Mainly, our friend is right. When he’s there, Bill has someplace to play out nearly every night. This is something he needs and loves to do, and something he’s incredibly good at. He’s going to be 62 in a couple of weeks. He’s a pretty young 62, but still. If he’s to be a performer, now’s the time.

It was around this point in my story that I noticed one of the writers at the table looking at me with one of the saddest expressions I’ve ever seen. He had lost his wife of many years, another writer, very recently. “Maybe they had unfulfilled dreams,” Bill guessed, when I told him this later. But I think it was something else, the unspoken comment I seem to get from so many people when I tell them about this move. You must really love him a lot to be willing to change your whole life.

Fifteen years ago, we did something similar. Bill (who’s a geek as well as a guitarist) got a job at a dotcom in Williamstown, Massachusetts. I wasn’t wild about Williamstown, but after an annoying commuter-relationship period just to make sure the job would last, we packed up our cats and our many computers and books, and made the move. A year later, the company had been acquired and Bill had moved to a telecommuting job based on the West Coast. We could live wherever we wanted. We might have gone off in any number of directions. But knowing how attached I was to Woodstock, Bill insisted on moving back here, returning to a life that wasn’t his first choice.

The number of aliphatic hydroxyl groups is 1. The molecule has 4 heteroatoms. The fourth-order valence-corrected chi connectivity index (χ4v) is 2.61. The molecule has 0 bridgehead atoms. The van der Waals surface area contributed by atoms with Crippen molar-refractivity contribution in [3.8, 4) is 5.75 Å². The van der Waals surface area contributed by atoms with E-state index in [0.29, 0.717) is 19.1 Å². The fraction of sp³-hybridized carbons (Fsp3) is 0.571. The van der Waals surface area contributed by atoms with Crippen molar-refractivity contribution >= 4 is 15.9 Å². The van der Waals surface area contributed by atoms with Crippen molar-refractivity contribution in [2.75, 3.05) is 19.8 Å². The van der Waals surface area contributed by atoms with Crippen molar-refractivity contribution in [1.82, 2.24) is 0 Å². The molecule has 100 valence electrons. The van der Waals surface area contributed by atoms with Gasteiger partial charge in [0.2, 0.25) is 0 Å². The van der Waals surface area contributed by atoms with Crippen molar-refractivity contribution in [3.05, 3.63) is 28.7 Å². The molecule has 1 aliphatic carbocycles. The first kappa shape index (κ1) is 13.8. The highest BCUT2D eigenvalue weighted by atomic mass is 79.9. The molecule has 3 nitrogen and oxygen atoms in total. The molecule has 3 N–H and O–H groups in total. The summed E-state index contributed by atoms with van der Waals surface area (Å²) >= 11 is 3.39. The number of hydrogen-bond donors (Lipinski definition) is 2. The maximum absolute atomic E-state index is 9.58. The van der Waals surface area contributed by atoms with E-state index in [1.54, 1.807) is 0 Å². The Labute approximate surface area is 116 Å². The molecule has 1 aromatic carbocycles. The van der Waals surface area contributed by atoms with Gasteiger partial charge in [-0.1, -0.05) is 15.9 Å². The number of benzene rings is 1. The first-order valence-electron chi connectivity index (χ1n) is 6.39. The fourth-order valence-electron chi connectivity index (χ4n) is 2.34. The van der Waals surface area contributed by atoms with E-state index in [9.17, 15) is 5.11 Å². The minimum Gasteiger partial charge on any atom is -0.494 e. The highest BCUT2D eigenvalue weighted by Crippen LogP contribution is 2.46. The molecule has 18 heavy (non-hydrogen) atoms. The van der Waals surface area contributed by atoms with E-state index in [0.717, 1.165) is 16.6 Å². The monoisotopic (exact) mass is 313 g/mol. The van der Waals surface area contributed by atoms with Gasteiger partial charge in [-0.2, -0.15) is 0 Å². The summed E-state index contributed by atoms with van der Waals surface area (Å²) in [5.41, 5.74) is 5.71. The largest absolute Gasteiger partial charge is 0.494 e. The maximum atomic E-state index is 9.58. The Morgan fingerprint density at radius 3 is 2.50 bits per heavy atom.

We’ve been here ever since, and it’s been good to us in many ways. I doubt I’ll ever love a house as much as I love this one. Everything here is familiar. Our family is almost all nearby. We have deep roots of the sort that make me see why people our age don’t usually pick up and move across the country.

But we’re not usual. It’s Bill’s turn now to love where we live, and mine to have a spouse who’s as happy with his career as he is with his marriage. And both of us are ready for a new adventure.

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Photo credit: Tavis Jacobs